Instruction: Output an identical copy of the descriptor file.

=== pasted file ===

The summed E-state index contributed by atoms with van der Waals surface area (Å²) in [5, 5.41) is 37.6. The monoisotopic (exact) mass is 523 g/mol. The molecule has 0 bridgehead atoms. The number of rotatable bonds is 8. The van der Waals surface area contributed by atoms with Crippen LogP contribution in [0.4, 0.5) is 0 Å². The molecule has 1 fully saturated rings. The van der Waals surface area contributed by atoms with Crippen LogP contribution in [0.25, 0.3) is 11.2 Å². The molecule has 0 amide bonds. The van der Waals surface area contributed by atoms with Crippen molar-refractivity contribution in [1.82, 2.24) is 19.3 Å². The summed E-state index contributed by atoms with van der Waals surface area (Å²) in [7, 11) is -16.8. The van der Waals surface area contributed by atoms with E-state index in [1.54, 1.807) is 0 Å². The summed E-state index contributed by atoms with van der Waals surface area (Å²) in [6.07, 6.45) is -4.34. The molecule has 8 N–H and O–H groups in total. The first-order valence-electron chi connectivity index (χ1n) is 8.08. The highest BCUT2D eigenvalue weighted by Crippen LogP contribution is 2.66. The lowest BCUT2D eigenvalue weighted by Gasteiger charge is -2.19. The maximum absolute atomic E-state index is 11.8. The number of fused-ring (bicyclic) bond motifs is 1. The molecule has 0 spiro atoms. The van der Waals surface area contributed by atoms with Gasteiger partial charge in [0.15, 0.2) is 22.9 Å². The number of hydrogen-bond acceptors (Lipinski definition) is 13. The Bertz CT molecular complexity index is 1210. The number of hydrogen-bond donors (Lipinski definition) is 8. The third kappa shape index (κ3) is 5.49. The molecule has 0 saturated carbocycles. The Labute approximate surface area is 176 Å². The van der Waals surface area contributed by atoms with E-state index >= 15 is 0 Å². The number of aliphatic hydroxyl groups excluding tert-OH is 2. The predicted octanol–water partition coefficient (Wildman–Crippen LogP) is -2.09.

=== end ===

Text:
The summed E-state index contributed by atoms with van der Waals surface area (Å²) in [5, 5.41) is 37.6. The monoisotopic (exact) mass is 523 g/mol. The molecule has 0 bridgehead atoms. The number of rotatable bonds is 8. The van der Waals surface area contributed by atoms with Crippen LogP contribution in [0.4, 0.5) is 0 Å². The molecule has 1 fully saturated rings. The van der Waals surface area contributed by atoms with Crippen LogP contribution in [0.25, 0.3) is 11.2 Å². The molecule has 0 amide bonds. The van der Waals surface area contributed by atoms with Crippen molar-refractivity contribution in [1.82, 2.24) is 19.3 Å². The summed E-state index contributed by atoms with van der Waals surface area (Å²) in [7, 11) is -16.8. The van der Waals surface area contributed by atoms with E-state index in [1.54, 1.807) is 0 Å². The summed E-state index contributed by atoms with van der Waals surface area (Å²) in [6.07, 6.45) is -4.34. The molecule has 8 N–H and O–H groups in total. The first-order valence-electron chi connectivity index (χ1n) is 8.08. The highest BCUT2D eigenvalue weighted by Crippen LogP contribution is 2.66. The lowest BCUT2D eigenvalue weighted by Gasteiger charge is -2.19. The maximum absolute atomic E-state index is 11.8. The number of fused-ring (bicyclic) bond motifs is 1. The molecule has 0 spiro atoms. The van der Waals surface area contributed by atoms with Gasteiger partial charge in [0.15, 0.2) is 22.9 Å². The number of hydrogen-bond acceptors (Lipinski definition) is 13. The Bertz CT molecular complexity index is 1210. The number of hydrogen-bond donors (Lipinski definition) is 8. The third kappa shape index (κ3) is 5.49. The molecule has 0 saturated carbocycles. The Labute approximate surface area is 176 Å². The van der Waals surface area contributed by atoms with E-state index >= 15 is 0 Å². The number of aliphatic hydroxyl groups excluding tert-OH is 2. The predicted octanol–water partition coefficient (Wildman–Crippen LogP) is -2.09.